New Year, New Me – How to do it right.

It is a New Year and you have all probably already made (and broken!) your New Year’s resolutions. Don’t worry though – keeping to New Year’s resolutions is easier said than done! Some even stop making them all together, in an effort to avoid the heartbreaking experience of not keeping them.

However, the real reason we make New Year’s resolutions is because we have this thing in us called “hope” that makes us aspire to be more than what we are, or were. We want to be better, we want to have and be more – and what better time to start something new, than a new year, which is filled with hope and the promise of something new?

So today we will be talking about how people keep their New Year’s resolutions (at least until June)…


1: Keep doing it!

Many think that keeping to your New Year’s resolutions is simple; all you need is to want it bad enough. The reasoning behind this is simple enough: if you want it bad enough, the motivation will just ooze out of you. However, this is not the case! Motivation does not just come because you want it to. Motivation, like most things worthwhile, takes work and practice. Therefore, the best way to keep on doing something is to keep on doing something! The first step is to really think about what you want to get done and then to set and create a workable plan. Then make sure you keep to it, no matter what!

2: Make a plan

Most New Year’s resolutions fail because people do not have a workable plan. Yes, it is a great idea to get up 4 in the morning and go to the gym and gym for an hour and then get dressed and go to work, but is this something which suits your lifestyle? The best New Year’s resolutions are those that work. So break your plan down into small, doable steps. Start small and work your way up. For example, before just waking up two hours earlier than normal to go to the gym, try to wake up just half an hour earlier each day.

3: Take it one change at a time

It can be very overwhelming to try and do everything all at once. Therefore, prioritise the changes you want to make and do them one at a time. Remember a New Year’s resolution is a lifestyle change – it is a marathon, not a sprint.

P.S. Don’t be too hard on yourself, change doesn’t just happen. It takes time and work.

4: Don’t make absolute New Year’s resolutions

Change is hard, there is no two ways about it, so don’t do it all at once and don’t make absolute resolutions like “I will never use my credit card again”. They make your life very hard and they are a bit unrealistic. Remember, you most likely did not develop this bad habit overnight and will most likely not get rid of it in one fell swoop.  Don’t get me wrong, this is not an excuse you can use to get yourself out of doing what you set out to do, it is just a cautionary reminder that it will take time and dedication.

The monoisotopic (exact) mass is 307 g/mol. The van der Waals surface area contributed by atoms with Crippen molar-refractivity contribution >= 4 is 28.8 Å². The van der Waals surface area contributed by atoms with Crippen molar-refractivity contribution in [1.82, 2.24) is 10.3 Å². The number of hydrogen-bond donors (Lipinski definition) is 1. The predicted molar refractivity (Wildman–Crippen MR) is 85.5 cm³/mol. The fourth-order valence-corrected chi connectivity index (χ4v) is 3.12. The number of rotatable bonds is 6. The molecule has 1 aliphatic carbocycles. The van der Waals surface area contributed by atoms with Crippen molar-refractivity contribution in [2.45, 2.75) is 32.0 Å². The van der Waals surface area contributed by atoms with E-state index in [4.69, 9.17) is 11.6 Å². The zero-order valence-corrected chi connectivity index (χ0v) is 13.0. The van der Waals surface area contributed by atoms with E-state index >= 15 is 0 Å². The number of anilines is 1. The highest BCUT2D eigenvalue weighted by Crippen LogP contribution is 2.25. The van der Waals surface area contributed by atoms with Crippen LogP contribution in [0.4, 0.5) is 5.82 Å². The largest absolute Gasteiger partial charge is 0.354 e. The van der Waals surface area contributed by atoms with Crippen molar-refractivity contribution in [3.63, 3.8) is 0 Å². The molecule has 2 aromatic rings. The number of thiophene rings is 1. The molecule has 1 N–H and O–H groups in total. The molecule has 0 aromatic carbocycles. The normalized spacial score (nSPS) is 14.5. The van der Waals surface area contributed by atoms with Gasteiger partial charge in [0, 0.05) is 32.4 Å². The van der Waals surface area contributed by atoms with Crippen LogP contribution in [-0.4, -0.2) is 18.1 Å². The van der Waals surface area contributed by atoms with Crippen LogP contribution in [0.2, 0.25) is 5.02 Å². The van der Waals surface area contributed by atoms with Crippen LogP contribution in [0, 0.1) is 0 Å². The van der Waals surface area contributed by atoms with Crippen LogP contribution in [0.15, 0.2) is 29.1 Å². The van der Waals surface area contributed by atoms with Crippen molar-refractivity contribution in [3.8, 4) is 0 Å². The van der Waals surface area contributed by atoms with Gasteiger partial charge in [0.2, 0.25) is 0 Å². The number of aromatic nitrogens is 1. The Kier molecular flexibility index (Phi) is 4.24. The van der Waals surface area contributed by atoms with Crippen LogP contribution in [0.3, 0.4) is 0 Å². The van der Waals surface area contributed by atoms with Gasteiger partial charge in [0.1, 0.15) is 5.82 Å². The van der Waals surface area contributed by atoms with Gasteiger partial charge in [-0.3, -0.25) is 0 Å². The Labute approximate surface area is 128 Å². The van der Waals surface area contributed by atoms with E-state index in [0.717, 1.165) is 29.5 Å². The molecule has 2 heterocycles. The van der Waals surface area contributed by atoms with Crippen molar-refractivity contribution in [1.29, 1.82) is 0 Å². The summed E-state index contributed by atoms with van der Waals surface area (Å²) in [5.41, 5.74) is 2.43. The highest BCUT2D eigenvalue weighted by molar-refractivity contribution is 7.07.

5: Make the choice over and over again 

The biggest fallacy when it comes to New Year’s resolutions is that once you have made your choice, all that is left is doing it. Nope, sorry – making that choice is not a once-off thing, it is a choice you have to make every day and probably more than once each day. For example, if you want to eat healthier, it means each time you make a meal, order a meal, or have a meal, you have to choose the healthier option. Unfortunately, the healthier option is not always the most attractive option. Know this and prepare.

6: Stop seeing your change as a punishment

Remember why you are doing this. You are doing it to enrich your life and make yourself better or healthier. Therefore, stop going fifty shades of anger on everyone around you or complaining 24/7 about how you wish you could have the donut. Worthwhile changes are never easy, but they are almost always worth it.

7: Get a buddy

Having someone to help with the change or, better yet, go through the change with you, helps. The reason this helps is because, on some weird level, you feel better that someone else is feeling your pain of not being able to eat that donut. Your buddy will also be great in motivating you on days when you just don’t feel like it, and vice versa. Note of caution: don’t get a “Negative Nelly” to be your buddy, as she will most likely just make you feel worse about your choices (and then give you a donut)! Rather find someone who is motivated for this change and who is excited for you in making the change.

Hope this helped! Good luck with those New Year’s resolutions and repeat after me: “2017 is my year!!!!”

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